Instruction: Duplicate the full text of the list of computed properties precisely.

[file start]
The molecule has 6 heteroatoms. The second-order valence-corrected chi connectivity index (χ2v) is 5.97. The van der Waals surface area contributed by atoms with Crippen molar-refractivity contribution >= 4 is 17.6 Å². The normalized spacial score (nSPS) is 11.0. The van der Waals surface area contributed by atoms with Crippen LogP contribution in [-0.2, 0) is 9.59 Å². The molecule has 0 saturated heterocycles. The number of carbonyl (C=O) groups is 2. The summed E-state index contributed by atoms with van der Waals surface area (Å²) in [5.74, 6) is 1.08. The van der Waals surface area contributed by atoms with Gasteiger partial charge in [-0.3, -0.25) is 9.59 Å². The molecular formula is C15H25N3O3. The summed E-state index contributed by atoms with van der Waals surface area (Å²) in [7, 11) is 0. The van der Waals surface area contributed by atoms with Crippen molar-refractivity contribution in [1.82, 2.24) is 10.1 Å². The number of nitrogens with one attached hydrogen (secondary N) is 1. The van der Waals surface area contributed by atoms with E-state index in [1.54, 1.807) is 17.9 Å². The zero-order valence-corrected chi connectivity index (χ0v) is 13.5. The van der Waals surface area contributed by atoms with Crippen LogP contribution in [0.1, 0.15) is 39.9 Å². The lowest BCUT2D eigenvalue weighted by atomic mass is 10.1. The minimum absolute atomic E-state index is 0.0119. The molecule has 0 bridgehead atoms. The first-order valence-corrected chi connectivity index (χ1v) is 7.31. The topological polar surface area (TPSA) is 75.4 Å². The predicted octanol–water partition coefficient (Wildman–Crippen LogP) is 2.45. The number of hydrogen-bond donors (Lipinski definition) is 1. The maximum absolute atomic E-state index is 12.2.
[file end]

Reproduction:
The molecule has 6 heteroatoms. The second-order valence-corrected chi connectivity index (χ2v) is 5.97. The van der Waals surface area contributed by atoms with Crippen molar-refractivity contribution >= 4 is 17.6 Å². The normalized spacial score (nSPS) is 11.0. The van der Waals surface area contributed by atoms with Crippen LogP contribution in [-0.2, 0) is 9.59 Å². The molecule has 0 saturated heterocycles. The number of carbonyl (C=O) groups is 2. The summed E-state index contributed by atoms with van der Waals surface area (Å²) in [5.74, 6) is 1.08. The van der Waals surface area contributed by atoms with Gasteiger partial charge in [-0.3, -0.25) is 9.59 Å². The molecular formula is C15H25N3O3. The summed E-state index contributed by atoms with van der Waals surface area (Å²) in [7, 11) is 0. The van der Waals surface area contributed by atoms with Crippen molar-refractivity contribution in [1.82, 2.24) is 10.1 Å². The number of nitrogens with one attached hydrogen (secondary N) is 1. The van der Waals surface area contributed by atoms with E-state index in [1.54, 1.807) is 17.9 Å². The zero-order valence-corrected chi connectivity index (χ0v) is 13.5. The van der Waals surface area contributed by atoms with Crippen LogP contribution in [0.1, 0.15) is 39.9 Å². The lowest BCUT2D eigenvalue weighted by atomic mass is 10.1. The minimum absolute atomic E-state index is 0.0119. The molecule has 0 bridgehead atoms. The first-order valence-corrected chi connectivity index (χ1v) is 7.31. The topological polar surface area (TPSA) is 75.4 Å². The predicted octanol–water partition coefficient (Wildman–Crippen LogP) is 2.45. The number of hydrogen-bond donors (Lipinski definition) is 1. The maximum absolute atomic E-state index is 12.2.